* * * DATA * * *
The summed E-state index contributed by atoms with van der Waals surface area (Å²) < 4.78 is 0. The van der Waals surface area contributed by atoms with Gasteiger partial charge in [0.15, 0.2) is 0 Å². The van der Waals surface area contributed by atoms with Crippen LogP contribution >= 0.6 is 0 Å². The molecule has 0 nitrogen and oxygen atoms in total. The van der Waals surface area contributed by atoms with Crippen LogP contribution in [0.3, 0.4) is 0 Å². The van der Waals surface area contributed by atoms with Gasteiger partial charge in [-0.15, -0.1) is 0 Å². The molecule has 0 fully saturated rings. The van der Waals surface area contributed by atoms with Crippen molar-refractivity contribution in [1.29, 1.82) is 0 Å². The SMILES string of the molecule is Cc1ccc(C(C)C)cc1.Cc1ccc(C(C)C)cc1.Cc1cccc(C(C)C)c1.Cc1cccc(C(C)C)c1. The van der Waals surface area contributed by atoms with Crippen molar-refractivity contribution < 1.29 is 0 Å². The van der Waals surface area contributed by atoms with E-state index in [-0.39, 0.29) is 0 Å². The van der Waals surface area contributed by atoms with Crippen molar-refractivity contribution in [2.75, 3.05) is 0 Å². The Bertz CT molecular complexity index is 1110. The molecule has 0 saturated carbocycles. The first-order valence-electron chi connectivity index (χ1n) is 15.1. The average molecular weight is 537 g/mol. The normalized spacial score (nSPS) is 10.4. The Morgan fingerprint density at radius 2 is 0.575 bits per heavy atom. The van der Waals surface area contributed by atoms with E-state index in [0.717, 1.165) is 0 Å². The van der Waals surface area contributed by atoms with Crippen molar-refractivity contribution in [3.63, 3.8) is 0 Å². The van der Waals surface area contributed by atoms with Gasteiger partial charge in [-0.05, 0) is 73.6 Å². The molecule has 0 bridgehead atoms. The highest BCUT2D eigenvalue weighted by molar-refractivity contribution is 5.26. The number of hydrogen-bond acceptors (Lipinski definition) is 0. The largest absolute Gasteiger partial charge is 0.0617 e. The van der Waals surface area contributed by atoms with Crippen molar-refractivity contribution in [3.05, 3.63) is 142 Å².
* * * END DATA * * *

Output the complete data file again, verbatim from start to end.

The summed E-state index contributed by atoms with van der Waals surface area (Å²) < 4.78 is 0. The van der Waals surface area contributed by atoms with Gasteiger partial charge in [0.15, 0.2) is 0 Å². The van der Waals surface area contributed by atoms with Crippen LogP contribution >= 0.6 is 0 Å². The molecule has 0 nitrogen and oxygen atoms in total. The van der Waals surface area contributed by atoms with Crippen LogP contribution in [0.3, 0.4) is 0 Å². The van der Waals surface area contributed by atoms with Gasteiger partial charge in [-0.15, -0.1) is 0 Å². The molecule has 0 fully saturated rings. The van der Waals surface area contributed by atoms with Crippen molar-refractivity contribution in [1.29, 1.82) is 0 Å². The SMILES string of the molecule is Cc1ccc(C(C)C)cc1.Cc1ccc(C(C)C)cc1.Cc1cccc(C(C)C)c1.Cc1cccc(C(C)C)c1. The van der Waals surface area contributed by atoms with Crippen molar-refractivity contribution < 1.29 is 0 Å². The van der Waals surface area contributed by atoms with E-state index in [-0.39, 0.29) is 0 Å². The van der Waals surface area contributed by atoms with Crippen molar-refractivity contribution in [2.75, 3.05) is 0 Å². The Bertz CT molecular complexity index is 1110. The molecule has 0 saturated carbocycles. The first-order valence-electron chi connectivity index (χ1n) is 15.1. The average molecular weight is 537 g/mol. The normalized spacial score (nSPS) is 10.4. The Morgan fingerprint density at radius 2 is 0.575 bits per heavy atom. The van der Waals surface area contributed by atoms with E-state index in [0.717, 1.165) is 0 Å². The van der Waals surface area contributed by atoms with Crippen molar-refractivity contribution in [3.63, 3.8) is 0 Å². The van der Waals surface area contributed by atoms with Gasteiger partial charge in [-0.05, 0) is 73.6 Å². The molecule has 0 bridgehead atoms. The highest BCUT2D eigenvalue weighted by molar-refractivity contribution is 5.26. The number of hydrogen-bond acceptors (Lipinski definition) is 0. The largest absolute Gasteiger partial charge is 0.0617 e. The van der Waals surface area contributed by atoms with Crippen molar-refractivity contribution in [3.05, 3.63) is 142 Å².